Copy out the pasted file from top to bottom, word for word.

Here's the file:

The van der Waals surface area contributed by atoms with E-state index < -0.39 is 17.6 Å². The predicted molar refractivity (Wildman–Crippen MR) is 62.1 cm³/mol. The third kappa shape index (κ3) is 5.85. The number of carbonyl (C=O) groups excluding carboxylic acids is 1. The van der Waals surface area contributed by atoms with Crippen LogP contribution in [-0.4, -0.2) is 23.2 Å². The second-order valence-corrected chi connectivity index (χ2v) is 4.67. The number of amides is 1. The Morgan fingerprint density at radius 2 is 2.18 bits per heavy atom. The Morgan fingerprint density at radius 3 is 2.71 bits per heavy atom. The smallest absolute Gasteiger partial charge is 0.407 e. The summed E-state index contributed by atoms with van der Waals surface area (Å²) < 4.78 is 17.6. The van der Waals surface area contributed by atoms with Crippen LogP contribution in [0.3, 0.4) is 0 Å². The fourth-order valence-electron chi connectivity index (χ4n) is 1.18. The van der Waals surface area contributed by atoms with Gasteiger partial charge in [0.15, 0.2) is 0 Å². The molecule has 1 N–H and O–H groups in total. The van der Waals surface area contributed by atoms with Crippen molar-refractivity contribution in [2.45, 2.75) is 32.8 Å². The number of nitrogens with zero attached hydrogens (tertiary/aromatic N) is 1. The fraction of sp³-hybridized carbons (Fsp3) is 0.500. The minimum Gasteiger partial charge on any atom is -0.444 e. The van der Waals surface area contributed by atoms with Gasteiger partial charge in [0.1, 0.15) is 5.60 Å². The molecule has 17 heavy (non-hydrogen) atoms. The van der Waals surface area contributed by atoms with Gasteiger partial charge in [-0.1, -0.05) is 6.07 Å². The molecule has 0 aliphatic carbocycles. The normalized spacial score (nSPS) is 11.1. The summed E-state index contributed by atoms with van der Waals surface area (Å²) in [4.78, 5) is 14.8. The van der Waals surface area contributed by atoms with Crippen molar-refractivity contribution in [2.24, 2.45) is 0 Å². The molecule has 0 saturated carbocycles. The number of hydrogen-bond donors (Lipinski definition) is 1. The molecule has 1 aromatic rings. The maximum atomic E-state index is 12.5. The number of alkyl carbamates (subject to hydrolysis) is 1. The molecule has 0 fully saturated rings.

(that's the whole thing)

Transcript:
The van der Waals surface area contributed by atoms with E-state index < -0.39 is 17.6 Å². The predicted molar refractivity (Wildman–Crippen MR) is 62.1 cm³/mol. The third kappa shape index (κ3) is 5.85. The number of carbonyl (C=O) groups excluding carboxylic acids is 1. The van der Waals surface area contributed by atoms with Crippen LogP contribution in [-0.4, -0.2) is 23.2 Å². The second-order valence-corrected chi connectivity index (χ2v) is 4.67. The number of amides is 1. The Morgan fingerprint density at radius 2 is 2.18 bits per heavy atom. The Morgan fingerprint density at radius 3 is 2.71 bits per heavy atom. The smallest absolute Gasteiger partial charge is 0.407 e. The summed E-state index contributed by atoms with van der Waals surface area (Å²) < 4.78 is 17.6. The van der Waals surface area contributed by atoms with Crippen LogP contribution in [0.3, 0.4) is 0 Å². The fourth-order valence-electron chi connectivity index (χ4n) is 1.18. The van der Waals surface area contributed by atoms with Gasteiger partial charge in [0.15, 0.2) is 0 Å². The molecule has 1 N–H and O–H groups in total. The van der Waals surface area contributed by atoms with Crippen molar-refractivity contribution in [2.45, 2.75) is 32.8 Å². The number of nitrogens with zero attached hydrogens (tertiary/aromatic N) is 1. The fraction of sp³-hybridized carbons (Fsp3) is 0.500. The minimum Gasteiger partial charge on any atom is -0.444 e. The van der Waals surface area contributed by atoms with Gasteiger partial charge in [0.1, 0.15) is 5.60 Å². The molecule has 17 heavy (non-hydrogen) atoms. The van der Waals surface area contributed by atoms with Gasteiger partial charge in [-0.1, -0.05) is 6.07 Å². The molecule has 0 aliphatic carbocycles. The normalized spacial score (nSPS) is 11.1. The summed E-state index contributed by atoms with van der Waals surface area (Å²) in [4.78, 5) is 14.8. The van der Waals surface area contributed by atoms with Crippen molar-refractivity contribution in [2.24, 2.45) is 0 Å². The molecule has 0 saturated carbocycles. The number of hydrogen-bond donors (Lipinski definition) is 1. The molecule has 1 aromatic rings. The maximum atomic E-state index is 12.5. The number of alkyl carbamates (subject to hydrolysis) is 1. The molecule has 0 fully saturated rings.